No, of course, you're right! Because carbonate is a salt of carbonic acid. It's a duuuh, moment. :) Thank you! But the acid in the test solution would.

    But, the Bromothymal blue (if it is part of the KH solution) would change color to yellow once pH of the test sample reached a pH of 6.0, correct? But, if we look at the link Skavatar provided, the pH needs to be brought down to 4.2. where all carbonate has been converted to carbonic acid. Let me provide that link again.
    So, it would seem unlikely Bromothymal blue is used. Would you agree with that?
    Last edited: Apr 17, 2019
  7. anirocWell Known MemberMember

    Yes. That is what I said: Carbonic acid does not make Carbonates, it does not increase KH.
    Carbonic acid (or CO2 in water) enters into an equilibrium with the alkalinity already present. The higher the KH, the more CO2 the water can hold without changing its pH.
    At the same time, Carbonic acid dissociates into CO2 (gas) and water. This is also an equilibrium reaction. The best way to describe it:

    CO2 +H2O <--> H2CO3 <--> H+ + HCO3- <--> CO3-- + 2H+

    When CO2 is injected, the entire chain of reactions shifts to the right and the water acidifies. Once injection is stopped, the equilibrium moves to the left, toward CO2 and water. CO2 is leaving the system, H+ is consumed and pH goes up. Back and forth every day pH changes but the KH does not.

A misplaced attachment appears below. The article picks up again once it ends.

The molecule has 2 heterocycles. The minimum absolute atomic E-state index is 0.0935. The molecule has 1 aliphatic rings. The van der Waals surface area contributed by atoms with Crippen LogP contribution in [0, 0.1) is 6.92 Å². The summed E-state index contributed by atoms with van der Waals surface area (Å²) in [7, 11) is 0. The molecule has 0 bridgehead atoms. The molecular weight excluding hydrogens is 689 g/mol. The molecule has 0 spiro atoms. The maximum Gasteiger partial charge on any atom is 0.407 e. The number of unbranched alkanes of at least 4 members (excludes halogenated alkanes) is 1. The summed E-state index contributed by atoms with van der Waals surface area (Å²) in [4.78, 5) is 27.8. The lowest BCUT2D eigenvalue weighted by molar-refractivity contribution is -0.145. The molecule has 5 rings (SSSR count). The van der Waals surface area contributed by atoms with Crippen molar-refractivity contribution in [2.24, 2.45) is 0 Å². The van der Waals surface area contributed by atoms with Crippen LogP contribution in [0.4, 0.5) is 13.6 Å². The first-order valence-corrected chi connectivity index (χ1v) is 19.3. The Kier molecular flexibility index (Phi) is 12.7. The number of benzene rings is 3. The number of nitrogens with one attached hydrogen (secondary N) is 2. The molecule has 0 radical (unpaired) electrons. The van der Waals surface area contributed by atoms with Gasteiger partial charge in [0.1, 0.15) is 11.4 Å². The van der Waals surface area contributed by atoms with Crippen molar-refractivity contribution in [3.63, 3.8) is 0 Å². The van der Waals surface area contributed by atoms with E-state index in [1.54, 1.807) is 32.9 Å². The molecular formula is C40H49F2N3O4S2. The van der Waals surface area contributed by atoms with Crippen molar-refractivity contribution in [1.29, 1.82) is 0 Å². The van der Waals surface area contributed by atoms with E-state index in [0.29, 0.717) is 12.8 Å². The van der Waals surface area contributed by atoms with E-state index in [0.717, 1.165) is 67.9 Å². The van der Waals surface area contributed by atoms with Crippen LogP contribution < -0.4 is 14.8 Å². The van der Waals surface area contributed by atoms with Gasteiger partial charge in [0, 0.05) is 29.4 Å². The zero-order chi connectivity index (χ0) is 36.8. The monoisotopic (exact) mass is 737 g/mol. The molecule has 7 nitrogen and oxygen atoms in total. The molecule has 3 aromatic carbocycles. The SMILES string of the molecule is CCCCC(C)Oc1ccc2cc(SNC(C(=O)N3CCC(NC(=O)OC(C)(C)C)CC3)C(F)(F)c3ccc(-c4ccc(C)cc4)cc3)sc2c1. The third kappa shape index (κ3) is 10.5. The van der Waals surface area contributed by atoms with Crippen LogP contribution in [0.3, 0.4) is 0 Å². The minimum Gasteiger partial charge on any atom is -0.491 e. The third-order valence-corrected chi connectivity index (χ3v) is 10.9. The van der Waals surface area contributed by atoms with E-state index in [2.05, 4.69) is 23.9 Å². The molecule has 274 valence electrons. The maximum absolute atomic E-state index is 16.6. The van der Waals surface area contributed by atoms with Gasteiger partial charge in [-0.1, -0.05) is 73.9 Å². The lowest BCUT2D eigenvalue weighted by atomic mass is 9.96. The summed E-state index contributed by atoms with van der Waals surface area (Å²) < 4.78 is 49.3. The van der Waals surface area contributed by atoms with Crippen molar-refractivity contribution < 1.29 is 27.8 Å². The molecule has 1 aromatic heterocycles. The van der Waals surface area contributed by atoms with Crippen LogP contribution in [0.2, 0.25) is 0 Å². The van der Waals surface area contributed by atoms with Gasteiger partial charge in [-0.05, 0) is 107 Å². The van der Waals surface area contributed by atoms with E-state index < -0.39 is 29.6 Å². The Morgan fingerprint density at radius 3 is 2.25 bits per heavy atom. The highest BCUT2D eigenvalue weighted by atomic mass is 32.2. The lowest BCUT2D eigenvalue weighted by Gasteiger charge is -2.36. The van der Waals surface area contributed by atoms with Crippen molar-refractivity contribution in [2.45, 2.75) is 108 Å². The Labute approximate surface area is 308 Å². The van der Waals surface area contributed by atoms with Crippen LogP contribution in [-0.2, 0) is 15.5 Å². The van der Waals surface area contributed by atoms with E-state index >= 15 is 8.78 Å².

Same thing in the drop checker: CO2 enter and exit the solution every day but the Carbonic acid does not change the KH, it stays at 4dKH.

    As for the pH indicator used in API KH test drops, I still believe to be Bromothymol blue. If the test is based on acid-based titration, unless it is between a weak base and a weak acid (not the case), the titration curve shows that at the "equivalence point" the change in pH is drastic (4 to 5 units of pH) with no additional volume of acid (or base). In other words, a drop of KH test can change the pH in the test vial from 7.6 (blue) to way less than 6 (yellow), below 4.2- the point that breaks down the Carbonates into CO2 and water.
  8. toosieFishlore VIPMember

    No, you're right. I already agreed with you that it didn't decrease it, but I wasn't implying it increased it either. What I was saying is that carbonates and I'll include bicarbonates, are salts of carbonic acid. If carbonic acid loses hydrogen ions, it would become either a hydrogen bicarbonate or a hydrogen carbonate. So, if it loses one hydrogen ion, it would become a bicarbonate. If it lost 2 it would become a carbonate. So of course carbonic acid isn't going to decrease KH, and when broken down both carbonates and bicarbonates will release CO2 as part of the cycle. Which is why plants will use KH when another source of carbon such as CO2 isn't being provided.

    I'll concede on the pH indicator, it makes sense and I can't think of any other explanation for it turning color. I see your logic. :)

    Edit: Because CO2 in water doesn't all become carbonic acid, there is always dissolved CO2 present. If when the carbonates released the CO2 when doing the test, if it immediately dissolved in water, you wouldn't see the bubbles, any more than you see the dissolved CO2 that is already present.
    Last edited: Apr 18, 2019